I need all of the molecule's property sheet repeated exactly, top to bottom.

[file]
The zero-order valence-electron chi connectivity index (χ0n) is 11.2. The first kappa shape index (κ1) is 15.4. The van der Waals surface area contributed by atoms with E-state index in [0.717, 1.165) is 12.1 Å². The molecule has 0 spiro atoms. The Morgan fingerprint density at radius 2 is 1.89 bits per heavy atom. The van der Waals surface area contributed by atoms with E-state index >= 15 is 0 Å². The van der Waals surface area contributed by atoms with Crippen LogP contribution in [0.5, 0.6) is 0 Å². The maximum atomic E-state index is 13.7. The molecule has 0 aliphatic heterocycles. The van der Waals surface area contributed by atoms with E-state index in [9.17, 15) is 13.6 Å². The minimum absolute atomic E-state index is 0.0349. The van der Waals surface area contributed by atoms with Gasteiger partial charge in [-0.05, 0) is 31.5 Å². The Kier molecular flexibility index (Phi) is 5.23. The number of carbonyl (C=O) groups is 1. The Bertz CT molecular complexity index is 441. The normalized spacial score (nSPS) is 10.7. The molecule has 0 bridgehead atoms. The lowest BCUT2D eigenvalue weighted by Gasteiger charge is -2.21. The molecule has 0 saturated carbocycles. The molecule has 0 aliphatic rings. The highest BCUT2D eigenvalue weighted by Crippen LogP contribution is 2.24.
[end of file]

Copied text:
The zero-order valence-electron chi connectivity index (χ0n) is 11.2. The first kappa shape index (κ1) is 15.4. The van der Waals surface area contributed by atoms with E-state index in [0.717, 1.165) is 12.1 Å². The molecule has 0 spiro atoms. The Morgan fingerprint density at radius 2 is 1.89 bits per heavy atom. The van der Waals surface area contributed by atoms with E-state index >= 15 is 0 Å². The van der Waals surface area contributed by atoms with Crippen LogP contribution in [0.5, 0.6) is 0 Å². The maximum atomic E-state index is 13.7. The molecule has 0 aliphatic heterocycles. The van der Waals surface area contributed by atoms with E-state index in [9.17, 15) is 13.6 Å². The minimum absolute atomic E-state index is 0.0349. The van der Waals surface area contributed by atoms with Gasteiger partial charge in [-0.05, 0) is 31.5 Å². The Kier molecular flexibility index (Phi) is 5.23. The number of carbonyl (C=O) groups is 1. The Bertz CT molecular complexity index is 441. The normalized spacial score (nSPS) is 10.7. The molecule has 0 bridgehead atoms. The lowest BCUT2D eigenvalue weighted by Gasteiger charge is -2.21. The molecule has 0 saturated carbocycles. The molecule has 0 aliphatic rings. The highest BCUT2D eigenvalue weighted by Crippen LogP contribution is 2.24.